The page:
Open Letter Calling for a National Right to Palliative Care in Canada
- April 12, 2016
The Honourable Justin Trudeau (Prime Minister of Canada)
The Honourable Jody Wilson-Raybould (Minister of Justice and the Attorney General of Canada)
The Honourable Dr. Jane Philpott (Minister of Health)
We are calling on you to include a legislated right to palliative care in your legislative response to Carter v. Canada. In receiving the Special Joint Committee’s report on physician-assisted dying you stated that “It is important that we protect people’s choices and freedoms in a way that makes sure our society protects the most vulnerable.” We agree. Assured access to high quality palliative care should always be one of the choices available to all Canadians as they face avoidable suffering.
Canada is a signatory to the World Health Assembly resolution WHA67.19 calling for Strengthening of palliative care as a component of comprehensive care throughout the life course. The resolution acknowledges that “palliative care is an ethical responsibility of health systems, and that it is the ethical duty of health care professionals to alleviate pain and suffering, whether physical, psychosocial or spiritual, irrespective of whether the disease or condition can be cured, and that end-of-life care for individuals is among the critical components of palliative care”.
The Parliament of Canada passed a motion M-456 on May 28, 2014 to establish a Pan-Canadian Palliative and End-of-life Care Strategy. Despite all-party support for the resolution, access to palliative care has not materially improved. This is why the right to palliative care must be legislated.
One way to ensure universal access of palliative care is to list it as a medically necessary service in the Canada Health Act. Alternatively, the right may be included as part of the legislative response to Carter v. Canada as it was in Bill 52, the Quebec Act respecting end of life. The World Health Assembly acknowledged that palliative care must be integrated into the healthcare system to ensure access, writing at page 2 of its resolution: “Realizing the urgent need to include palliation across the continuum of care, especially at the primary care level, recognizing that inadequate integration of palliative care into health and social care systems is a major contributing factor to the lack of equitable access to such care”.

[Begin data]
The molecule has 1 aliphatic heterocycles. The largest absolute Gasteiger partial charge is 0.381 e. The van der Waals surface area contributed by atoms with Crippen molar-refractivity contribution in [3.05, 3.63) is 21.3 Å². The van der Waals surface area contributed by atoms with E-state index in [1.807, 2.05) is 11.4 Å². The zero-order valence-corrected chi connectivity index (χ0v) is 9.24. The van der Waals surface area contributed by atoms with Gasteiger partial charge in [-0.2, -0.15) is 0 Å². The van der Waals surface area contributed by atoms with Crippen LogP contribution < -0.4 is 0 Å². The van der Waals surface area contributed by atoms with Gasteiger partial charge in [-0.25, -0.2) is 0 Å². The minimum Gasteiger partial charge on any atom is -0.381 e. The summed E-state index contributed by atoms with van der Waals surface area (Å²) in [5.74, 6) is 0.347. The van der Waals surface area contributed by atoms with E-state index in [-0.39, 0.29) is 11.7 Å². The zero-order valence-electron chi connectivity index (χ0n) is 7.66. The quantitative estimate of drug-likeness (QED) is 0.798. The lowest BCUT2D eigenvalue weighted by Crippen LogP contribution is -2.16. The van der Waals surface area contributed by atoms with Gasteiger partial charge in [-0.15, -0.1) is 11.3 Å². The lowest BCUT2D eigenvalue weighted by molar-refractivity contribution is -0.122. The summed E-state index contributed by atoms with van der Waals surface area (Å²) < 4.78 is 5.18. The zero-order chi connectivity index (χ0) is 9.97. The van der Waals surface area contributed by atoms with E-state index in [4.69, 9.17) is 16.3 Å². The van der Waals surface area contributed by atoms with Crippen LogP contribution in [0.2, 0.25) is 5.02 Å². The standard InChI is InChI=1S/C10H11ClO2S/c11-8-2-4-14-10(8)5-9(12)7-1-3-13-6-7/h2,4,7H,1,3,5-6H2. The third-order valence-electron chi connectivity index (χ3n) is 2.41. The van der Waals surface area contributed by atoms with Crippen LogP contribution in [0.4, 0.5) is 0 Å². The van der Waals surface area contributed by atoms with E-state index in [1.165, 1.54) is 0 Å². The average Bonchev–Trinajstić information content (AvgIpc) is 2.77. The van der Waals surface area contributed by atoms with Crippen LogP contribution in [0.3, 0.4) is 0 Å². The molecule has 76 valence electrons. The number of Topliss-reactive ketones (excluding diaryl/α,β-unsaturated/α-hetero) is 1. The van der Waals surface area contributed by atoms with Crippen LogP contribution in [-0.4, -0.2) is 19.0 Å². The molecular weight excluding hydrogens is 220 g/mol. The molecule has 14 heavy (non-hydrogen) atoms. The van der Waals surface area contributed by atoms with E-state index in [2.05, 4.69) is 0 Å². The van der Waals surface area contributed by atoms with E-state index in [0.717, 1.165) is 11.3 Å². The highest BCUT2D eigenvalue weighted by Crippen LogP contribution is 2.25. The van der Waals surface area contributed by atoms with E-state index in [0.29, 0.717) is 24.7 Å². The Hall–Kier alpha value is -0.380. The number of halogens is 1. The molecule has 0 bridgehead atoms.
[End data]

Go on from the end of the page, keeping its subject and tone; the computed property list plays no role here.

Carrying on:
Regardless of how it is accomplished, there must be recognition that access to palliative care should be a fundamental right. The Council of Canadian with Disabilities and the Canadian Association for Community Living are preparing to file a constitutional challenge based on the exclusion of palliative care from the list of medically necessary insured services in the Canada Health Act which results in palliative care being neither reasonably accessible nor available on uniform terms and conditions to all Canadians.
The lack of access to quality palliative care was canvassed in the recent discourse on physician assisted dying. Indeed, research shows that one of the reasons given by those seeking assisted death was lack of alternative treatment and care options. The inadequacy of palliative care services was a factor in Canada’s mediocre ranking among high-income peers in the Quality of Death Index 2015 published by the Economist Intelligence Unit which also found in its review of 80 countries that “National policies are vital for extending access to palliative care”. Canada’s overall ranking was 11th, a drop from 9th five years ago and 18th in palliative care access.
In his book Being Mortal, writer and surgeon Atul Gawande writes: “Our ultimate goal, after all, is not a good death but a good life to the very end”. That is the promise of quality palliative care for any Canadian who needs it regardless of circumstance or geography.
Quality of Life is a collaboration of community based organizations who endorse this initiative calling for a legislated right to palliative care.
Canadian Association for Community Living
Council of Canadian with Disabilities
National Pensioners Federation
Congress of Union Retirees of Canada
Canadian Society of Palliative Care Physicians
Palliative Care medical professionals and ethicists:
- Dr. Eric Wasylenko, MD CCFP BSc MHSc (bioethics); Clinical Lecturer, Division of Palliative Medicine, Department of Oncology, University of Calgary; Clinical Lecturer, John Dossetor Health Ethics Centre, University of Alberta
- Dr Jessica Simon, FRCPC; Associate Professor, Division Head Palliative Medicine, Oncology
- Gary E. Frank, Nurse Consultant Palliative Care
- Jean Fergusson Nurse Consultant Palliative Care
- Dr. Patrick R. Mayo, Clinical Practice Leader – palliative care, pharmacology
- Dr. Linda Fong, MD, FCFP Hospice physician
- Janet M. Vandale, RN Nurse Clinician, Palliative Care Consult Service–Acute Care Foothills Medical Centre
- Lori MacIsaac Clinical Nurse Specialist, Palliative Care Consult Service
- Dr. Amanda Roze des Ordons, MD, FRCPC, MMEd Critical Care Medicine, Palliative Care Clinical Assistant Professor, University of Calgary
- Dr. Vincent Thai Associate Clinical Professor, Palliative Care Medicine Department of Oncology University of Alberta Hospital
- Dr. Tessa Van Rooi, MD CCFP Family doctor
Add your name to the list of people who endorse the collaboration:
– This post is current as of the time of writing. Readers should not rely on this post as legal advice. –